Catapult Building – group of two boys (ages 5 and 6)
These two continued to make a catapult out of tongue depressors, based on the picture on the front of this book. It was interesting to see them work out ways to adapt the design – what to use for the wood cylinders – dowels or pencils? They also realized that they needed the hand drill to drill holes to connect their non-sharpened pencils to the catapult. I asked how they were going to connect it to the sides and this was their answer, so we’re going to let them have a go at it next week. This is all part of the process of learning – especially for five and six.

The frame is almost ready.

The frame is almost ready.

Windmills and Another Catapult
We have two other projects going on in class, but I didn’t get great pictures of them, nor did I have a good chance to interact and help guide these two boys. N was steadily working on his windmill design and would have kept working if he hadn’t run out of glue sticks.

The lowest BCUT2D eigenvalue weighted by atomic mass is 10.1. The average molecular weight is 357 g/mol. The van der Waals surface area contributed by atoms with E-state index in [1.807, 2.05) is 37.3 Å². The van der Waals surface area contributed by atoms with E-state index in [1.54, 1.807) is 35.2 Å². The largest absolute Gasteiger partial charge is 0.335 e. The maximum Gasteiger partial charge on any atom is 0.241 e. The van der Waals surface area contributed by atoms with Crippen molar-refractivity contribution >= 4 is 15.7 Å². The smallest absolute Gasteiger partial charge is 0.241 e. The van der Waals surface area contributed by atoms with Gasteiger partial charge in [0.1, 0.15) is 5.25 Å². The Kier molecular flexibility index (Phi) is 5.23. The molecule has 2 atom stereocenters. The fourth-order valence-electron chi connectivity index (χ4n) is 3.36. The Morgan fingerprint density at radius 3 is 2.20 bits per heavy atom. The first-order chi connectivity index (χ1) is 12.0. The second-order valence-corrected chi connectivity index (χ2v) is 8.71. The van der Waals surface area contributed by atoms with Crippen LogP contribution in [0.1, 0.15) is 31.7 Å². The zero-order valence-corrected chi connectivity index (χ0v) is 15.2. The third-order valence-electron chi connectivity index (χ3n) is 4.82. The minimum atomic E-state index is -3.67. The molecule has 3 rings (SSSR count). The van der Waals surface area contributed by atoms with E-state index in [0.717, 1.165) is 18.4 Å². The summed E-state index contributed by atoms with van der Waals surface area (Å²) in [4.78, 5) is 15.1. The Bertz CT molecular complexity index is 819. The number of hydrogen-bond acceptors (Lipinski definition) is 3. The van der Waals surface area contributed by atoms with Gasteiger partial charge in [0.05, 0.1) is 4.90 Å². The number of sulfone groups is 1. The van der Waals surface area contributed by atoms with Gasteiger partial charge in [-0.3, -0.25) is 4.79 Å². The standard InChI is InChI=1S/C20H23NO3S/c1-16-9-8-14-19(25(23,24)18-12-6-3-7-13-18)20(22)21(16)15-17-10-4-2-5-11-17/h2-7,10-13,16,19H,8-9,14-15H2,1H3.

E was not around last week, but had chosen to do catapults as well and had a blast making one and shooting off pom poms. As a 7-year-old, he is on the cusp of being perceived as “too old to just tinker,” but still a little too young to be expected to create an elaborate presentation on his own. It might be a challenge in the coming weeks to help him go further with his project, but hopefully seeing the older boys will inspire him.

With so many kids doing different projects, I’m finding it difficult to effectively facilitate and be “the record-keeper” for each group. I really want to help the kids to follow their own path, but they are still kids and need guidance, reminders and written documentation to demonstrate their thought processes. We will be treading this line in the next few weeks as we try and help them to dig deeper with their learning and push themselves to discover new ideas.

E's rapid-fire catapult

E’s rapid-fire catapult

To keep reading about self-directed physics, check out PBL – Windmill Presentation – Week 4.

 

 

 

Learning about Physics – PBL – Week 2

We are a small group of five families who are helping our children to direct their own learning (at least some of it) through a project-based approach. We set the topic – physics – but they are leading the way and mapping their own projects. Check out the previous posts – Week 1.